Outside Developers say just the opposite. They claim that their purchase of the Crenshaw Mall will boost minority-owned businesses, spur economic growth, and provide quality retail outlets and restaurants for the Crenshaw community

The developer who toyed with putting that bid in for the mall got the message and backed out. Now there’s another developer who reportedly has put up the cash for the Mall.  The same pro and con arguments on both sides are being shouted. The battle to send this developer packing by some community activists is even fiercer. Whether it’s the fight over ownership of the Crenshaw Mall or any other inner major business and residential area, the watchword that rings on all lips is this word: gentrification.

Like any other controversial, hotly debated, and divisive issue that bursts on the public policy scene, there’s a history. Gentrification is no different. It didn’t start in the late 1990s with young whites pouring into mostly Black and poor neighborhoods in America’s central cities and buying up rundown houses and apartment buildings. Then soaring the rents and home prices thereby driving the Blacks out. Or developers hungrily eyeing prime commercial space and land in neighborhoods such as the Crenshaw district.

Crenshaw Mall remodel

Artist rendering of remodeled Baldwin Hills Crenshaw Mall

The Urban Land Institute in the first major study in 1976 on gentrification that year found that a rising number of big cities experienced some form of gentrification. There were lots of new rehabbed housing and apartments in almost all cases occupied by affluent, educated young professionals. The report noted that the newcomers were “establishing a new investment climate.”

This was not lost on investors and developers who see bigger profits to be made selling to the young affluent whites interested in moving back into these areas.  It didn’t take long for the first rumblings of protest to be heard. The rumblings came from residents and community activists. They demanded to know, what about the folk who live in these neighborhoods, what happens to those who can no longer afford homes and apartments there? There were warnings that the transformation had consequences, mostly dire for those residents and for cities. There would be even more distinct areas carved out for the rich and poor, this time not out of the city, but within the cities.

A decade later the ante jumped on inner-city real estate. The influx of young affluent whites snapping up distressed properties in inner-city neighborhoods turned gentrification into a major growth industry. The properties bought often at fire-sale prices in distressed areas became solid financial investments for the present and future for investors and speculators. The ramp-up in tax revenue and fees was a windfall for municipal and county governments. The sweetener for investors and developers was to offer an even greater goodie bag of tax breaks and incentives to spur them to gobble up even more land in these areas.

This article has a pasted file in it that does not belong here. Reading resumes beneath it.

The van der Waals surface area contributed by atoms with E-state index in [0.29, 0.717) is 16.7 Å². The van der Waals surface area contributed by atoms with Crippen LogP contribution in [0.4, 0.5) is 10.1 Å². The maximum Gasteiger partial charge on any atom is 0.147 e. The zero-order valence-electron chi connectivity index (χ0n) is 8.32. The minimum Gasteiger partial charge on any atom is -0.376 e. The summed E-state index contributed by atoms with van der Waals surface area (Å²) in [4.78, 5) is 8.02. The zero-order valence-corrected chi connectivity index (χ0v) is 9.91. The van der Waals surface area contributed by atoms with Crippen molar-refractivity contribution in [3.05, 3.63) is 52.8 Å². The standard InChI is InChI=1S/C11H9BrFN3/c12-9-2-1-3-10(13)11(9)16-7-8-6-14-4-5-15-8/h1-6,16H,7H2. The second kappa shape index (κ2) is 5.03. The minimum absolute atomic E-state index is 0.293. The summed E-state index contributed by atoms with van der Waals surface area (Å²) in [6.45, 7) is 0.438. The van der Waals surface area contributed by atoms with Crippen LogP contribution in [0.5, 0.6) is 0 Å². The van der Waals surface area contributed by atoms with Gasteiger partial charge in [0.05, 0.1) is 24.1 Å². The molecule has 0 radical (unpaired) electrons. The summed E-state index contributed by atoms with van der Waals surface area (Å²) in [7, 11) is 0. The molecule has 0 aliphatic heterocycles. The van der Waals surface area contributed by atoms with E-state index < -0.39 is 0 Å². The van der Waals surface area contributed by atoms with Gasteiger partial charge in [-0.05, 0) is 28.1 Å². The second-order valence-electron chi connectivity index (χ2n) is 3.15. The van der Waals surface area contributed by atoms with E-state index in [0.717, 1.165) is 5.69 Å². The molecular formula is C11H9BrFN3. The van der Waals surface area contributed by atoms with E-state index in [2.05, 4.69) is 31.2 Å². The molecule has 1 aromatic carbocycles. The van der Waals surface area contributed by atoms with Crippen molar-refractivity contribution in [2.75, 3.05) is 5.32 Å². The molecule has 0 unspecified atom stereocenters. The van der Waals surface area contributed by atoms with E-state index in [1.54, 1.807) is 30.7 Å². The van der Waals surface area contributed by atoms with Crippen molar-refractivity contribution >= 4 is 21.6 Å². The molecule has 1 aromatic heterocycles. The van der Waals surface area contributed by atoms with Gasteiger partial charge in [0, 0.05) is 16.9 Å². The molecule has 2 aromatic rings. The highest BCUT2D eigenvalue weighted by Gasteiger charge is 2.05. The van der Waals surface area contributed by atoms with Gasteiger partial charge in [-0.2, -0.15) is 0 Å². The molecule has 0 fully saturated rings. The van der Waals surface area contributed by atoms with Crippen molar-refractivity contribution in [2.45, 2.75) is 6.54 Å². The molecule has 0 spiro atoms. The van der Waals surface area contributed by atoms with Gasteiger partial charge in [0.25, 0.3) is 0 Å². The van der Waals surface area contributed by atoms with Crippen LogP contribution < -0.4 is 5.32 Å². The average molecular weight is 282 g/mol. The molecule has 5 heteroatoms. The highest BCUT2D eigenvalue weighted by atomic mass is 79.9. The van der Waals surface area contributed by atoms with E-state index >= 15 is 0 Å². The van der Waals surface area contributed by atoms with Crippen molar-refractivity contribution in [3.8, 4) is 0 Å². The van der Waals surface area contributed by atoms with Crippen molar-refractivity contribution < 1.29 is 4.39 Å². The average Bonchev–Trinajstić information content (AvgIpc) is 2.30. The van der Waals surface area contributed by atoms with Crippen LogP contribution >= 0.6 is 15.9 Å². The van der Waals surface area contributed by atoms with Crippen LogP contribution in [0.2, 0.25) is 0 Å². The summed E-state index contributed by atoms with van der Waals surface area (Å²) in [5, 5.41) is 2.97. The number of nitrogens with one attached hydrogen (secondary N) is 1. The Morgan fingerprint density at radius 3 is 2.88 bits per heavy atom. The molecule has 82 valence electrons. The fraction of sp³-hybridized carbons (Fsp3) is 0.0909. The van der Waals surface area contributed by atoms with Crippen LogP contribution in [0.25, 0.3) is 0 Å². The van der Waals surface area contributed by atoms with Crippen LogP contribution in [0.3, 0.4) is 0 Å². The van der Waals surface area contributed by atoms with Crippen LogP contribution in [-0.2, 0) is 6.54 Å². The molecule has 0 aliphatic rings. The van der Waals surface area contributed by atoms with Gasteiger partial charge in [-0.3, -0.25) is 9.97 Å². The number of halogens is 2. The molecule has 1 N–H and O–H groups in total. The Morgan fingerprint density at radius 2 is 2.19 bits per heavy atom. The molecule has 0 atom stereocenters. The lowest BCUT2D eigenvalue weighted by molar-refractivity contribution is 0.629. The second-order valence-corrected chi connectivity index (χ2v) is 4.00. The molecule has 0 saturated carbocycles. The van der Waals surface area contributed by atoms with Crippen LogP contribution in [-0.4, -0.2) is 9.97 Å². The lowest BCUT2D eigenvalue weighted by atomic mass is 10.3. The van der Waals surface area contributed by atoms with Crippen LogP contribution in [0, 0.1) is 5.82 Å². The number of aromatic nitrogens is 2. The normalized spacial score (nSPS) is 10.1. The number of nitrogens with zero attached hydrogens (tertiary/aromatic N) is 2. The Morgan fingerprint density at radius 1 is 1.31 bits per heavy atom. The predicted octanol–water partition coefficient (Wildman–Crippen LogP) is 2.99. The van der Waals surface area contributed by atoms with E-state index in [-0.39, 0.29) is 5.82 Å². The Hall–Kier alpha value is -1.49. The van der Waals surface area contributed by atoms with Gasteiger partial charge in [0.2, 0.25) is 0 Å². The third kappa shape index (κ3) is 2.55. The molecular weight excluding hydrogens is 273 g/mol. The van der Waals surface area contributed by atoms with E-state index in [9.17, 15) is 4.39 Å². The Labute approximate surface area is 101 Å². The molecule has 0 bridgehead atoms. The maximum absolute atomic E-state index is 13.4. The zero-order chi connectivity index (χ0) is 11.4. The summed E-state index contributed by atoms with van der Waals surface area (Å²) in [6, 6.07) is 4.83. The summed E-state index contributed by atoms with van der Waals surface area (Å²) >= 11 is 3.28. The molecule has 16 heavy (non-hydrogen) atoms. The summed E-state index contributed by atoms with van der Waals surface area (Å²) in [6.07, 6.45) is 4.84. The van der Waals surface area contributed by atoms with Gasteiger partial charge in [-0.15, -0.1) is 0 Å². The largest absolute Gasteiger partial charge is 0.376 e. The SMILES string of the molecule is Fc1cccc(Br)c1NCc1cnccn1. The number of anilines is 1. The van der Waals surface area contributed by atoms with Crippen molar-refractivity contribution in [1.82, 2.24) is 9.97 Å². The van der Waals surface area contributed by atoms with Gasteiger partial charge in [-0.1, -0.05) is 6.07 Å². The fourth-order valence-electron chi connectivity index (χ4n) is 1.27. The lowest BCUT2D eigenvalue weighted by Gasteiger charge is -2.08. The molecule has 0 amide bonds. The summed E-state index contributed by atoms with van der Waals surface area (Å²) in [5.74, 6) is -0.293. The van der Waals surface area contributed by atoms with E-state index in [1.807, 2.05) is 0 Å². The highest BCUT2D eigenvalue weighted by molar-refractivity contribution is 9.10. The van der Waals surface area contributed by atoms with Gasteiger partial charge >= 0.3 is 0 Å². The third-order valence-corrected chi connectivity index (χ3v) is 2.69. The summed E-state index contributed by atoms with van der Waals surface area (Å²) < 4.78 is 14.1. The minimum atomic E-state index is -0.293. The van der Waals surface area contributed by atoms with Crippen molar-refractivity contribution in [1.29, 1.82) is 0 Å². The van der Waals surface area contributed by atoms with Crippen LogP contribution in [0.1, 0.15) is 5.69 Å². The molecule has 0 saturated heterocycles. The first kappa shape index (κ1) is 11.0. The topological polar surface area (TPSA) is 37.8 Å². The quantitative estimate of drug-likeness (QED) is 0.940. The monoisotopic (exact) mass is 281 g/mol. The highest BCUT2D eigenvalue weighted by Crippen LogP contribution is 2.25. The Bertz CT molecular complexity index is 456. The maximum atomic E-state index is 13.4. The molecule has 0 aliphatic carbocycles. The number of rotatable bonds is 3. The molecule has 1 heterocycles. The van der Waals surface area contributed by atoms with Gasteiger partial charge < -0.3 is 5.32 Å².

Baldwin Hills Crenshaw Plaza

There was scant if any attention paid to the effect of the make-over of these areas on the increasingly displaced Blacks and Hispanics, and the poor in what were fast becoming nouveau rich neighborhoods. Instead, there were countless articles and stories and features on the lifestyles and habits of the new urban elite in these neighborhoods. The words” increased poverty,” “displacement,” “racial disparity” was nearly totally absent from the gentrification conversation.

With gentrification now becoming a buzzword for seismic urban change, the battle lines were now tightly drawn in the debate over whether gentrification and development or at least the types of development it brought were a good or bad thing for poor Black and Hispanic communities. Developers, a slew of government officials, and real estate moguls are solidly on one side repeatedly citing the supposed benefits: more jobs, a spur to businesses, more and better housing, schools, and services, and spruced up public space. Community activists, legions of residents, counter with their checklist of bad things it purportedly will bring: homelessness, displacement, unaffordability, racial tensions, and erosion of the decades of racial and cultural cohesion that ironically forced confinement to racially segregated neighborhoods engendered.

The fierce battle over the Crenshaw Mall is set hard against the backdrop of class and race, and the rapidly changing demographics of America’s cities. The debate will continue to sharpen over the best use of valued land in and near central cities. Locally, the Crenshaw Mall is simply the flashpoint of this debate; a debate that will only grow fiercer with time.

earl ofari hutchinson

Earl Ofari Hutchinson

Earl Ofari Hutchinson is an author and political analyst. He is the author of The Gentrification Wars (Amazon) He is a weekly co-host of the Al Sharpton Show on Radio One. He is the host of the weekly Hutchinson Report on KPFK 90.7 FM Los Angeles and the Pacifica Network